Nowadays, due to the rapid development of modernized society, business organizations actively deploy social media to target their audience. Although such tendencies allow them to reach a new level of promotion strategies, they are not devoid of drawbacks. Among these flaws, one can find the problem of manipulating the consumers’ choices through profiling the specific groups and its moral. Although it is more of a practical issue, it still poses a significant challenge in the field of ethics since companies unavoidably deal with personal information. Thus, it is necessary to analyze the root of the problem to determine the core of moral breakdown and the questions revolving around it.
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Ethical Breakdown Nature
There are several moral components that can make the nature of ethical breakdown understandable. Firstly, one must mention the violation of ethical norms characteristic to the companies themselves. According to Leetaru, the case of Cambridge Analytica using profile information from the Facebook platforms demonstrates the breach of “accepted societal norms over the use of Facebook data.” As a result, the business ethics of the companies themselves become questionable since they do not adhere to their own rules. Although such a course of action is usually presented as an accident, it still does not correspond to the basics of business ethics.
Secondly, a more critical problem can arise if the misuse turns out to be intentional. It is possible to note that Facebook occasionally tends to reveal private information to interested parties (Ferrell, Fraedrich, and Ferrell 293). The scandals around Cambridge Analytica and similar cases showcase that target manipulation through profiling management appear to be a regular business tactic. While it is undeniable that tools of business should be modernized to fit into the current market, it remains doubtful whether personal data manipulation is morally acceptable. After all, social media pages contain a certain degree of information vital to the user, and leaking it to second parties serves as a breach of personal life.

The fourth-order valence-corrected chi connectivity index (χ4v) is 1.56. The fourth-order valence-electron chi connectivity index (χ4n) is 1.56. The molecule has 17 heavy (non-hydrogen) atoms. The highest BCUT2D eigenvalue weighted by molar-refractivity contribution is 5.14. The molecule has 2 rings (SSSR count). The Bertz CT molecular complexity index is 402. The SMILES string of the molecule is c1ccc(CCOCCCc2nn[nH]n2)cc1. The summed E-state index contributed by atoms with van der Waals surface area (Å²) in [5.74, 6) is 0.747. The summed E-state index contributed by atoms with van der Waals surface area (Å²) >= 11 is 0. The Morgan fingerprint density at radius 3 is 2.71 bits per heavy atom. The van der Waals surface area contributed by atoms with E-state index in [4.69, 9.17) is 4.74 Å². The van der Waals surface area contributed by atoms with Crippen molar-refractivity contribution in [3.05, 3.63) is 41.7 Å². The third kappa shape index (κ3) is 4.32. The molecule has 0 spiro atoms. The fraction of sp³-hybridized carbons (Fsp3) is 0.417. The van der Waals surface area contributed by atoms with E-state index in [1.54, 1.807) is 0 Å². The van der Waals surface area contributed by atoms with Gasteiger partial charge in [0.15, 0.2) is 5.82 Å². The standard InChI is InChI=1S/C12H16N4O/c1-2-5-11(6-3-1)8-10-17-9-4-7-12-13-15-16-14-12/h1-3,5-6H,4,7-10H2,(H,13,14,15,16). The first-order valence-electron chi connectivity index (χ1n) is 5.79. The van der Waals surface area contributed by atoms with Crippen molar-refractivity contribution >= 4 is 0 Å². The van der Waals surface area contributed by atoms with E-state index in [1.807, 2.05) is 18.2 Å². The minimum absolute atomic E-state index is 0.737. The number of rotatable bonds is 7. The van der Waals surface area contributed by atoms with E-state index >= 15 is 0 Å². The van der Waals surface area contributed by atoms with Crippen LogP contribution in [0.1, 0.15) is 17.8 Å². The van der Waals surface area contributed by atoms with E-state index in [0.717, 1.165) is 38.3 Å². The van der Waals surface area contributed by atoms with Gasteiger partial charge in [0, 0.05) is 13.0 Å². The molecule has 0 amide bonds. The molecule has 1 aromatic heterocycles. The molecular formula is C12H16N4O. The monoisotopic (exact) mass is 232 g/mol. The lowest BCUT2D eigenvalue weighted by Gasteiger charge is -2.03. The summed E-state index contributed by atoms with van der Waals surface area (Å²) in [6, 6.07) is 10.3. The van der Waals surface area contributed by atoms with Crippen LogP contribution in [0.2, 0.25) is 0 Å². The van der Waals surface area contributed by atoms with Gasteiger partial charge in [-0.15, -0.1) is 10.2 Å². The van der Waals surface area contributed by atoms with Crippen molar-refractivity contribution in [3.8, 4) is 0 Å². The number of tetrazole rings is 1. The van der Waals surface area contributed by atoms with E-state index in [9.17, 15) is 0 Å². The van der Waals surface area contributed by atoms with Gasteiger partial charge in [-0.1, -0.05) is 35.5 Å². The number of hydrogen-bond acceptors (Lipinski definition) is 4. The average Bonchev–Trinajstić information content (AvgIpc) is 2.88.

Ethically Questionable Matters
If it comes to the personal questioning of ethical issues, it is necessary to emphasize several dilemmas. Firstly, as mentioned, companies may intentionally violate the borders of privacy to reach higher results. So, one should ask if the similarity to the “end justifies the means” principle plays a role in the case. Manipulation strategies have always been a crucial part of marketing, regardless of the circumstances. However, the scandals happened due to the lack of the customers’ opinion or consent. The events prove that their interests are cast aside in favor of the company’s agendas, despite the declarations of caring about customers’ well-being. Hence, the principle of the end justifying the means is hardly reasonable if the customers show their discontent on the data breach and its consequences.
Secondly, one also contemplates the issue of trust between the company and the customer. By inserting personal data into the profile, the customer places a certain level of confidence in the company — the level it should live up to. The breakdown of trust both makes the customer less faithful and damages the image of the company. Thus, to cooperate, both sides should openly bargain about the use of profile data. In that case, the customers would feel protected, and the companies would be able to improve the marketing without intrusion in personal information.
Leetaru, Kalev. “The Problem Isn’t Cambridge Analytica: It’s Facebook.” Forbes. 2018, Web.
Ferrell, O.C., Fraedrich, John, and Ferrell, Linda. Business Ethics: Ethical Decision Making & Cases. 10th ed., Cengage Learning, 2015.
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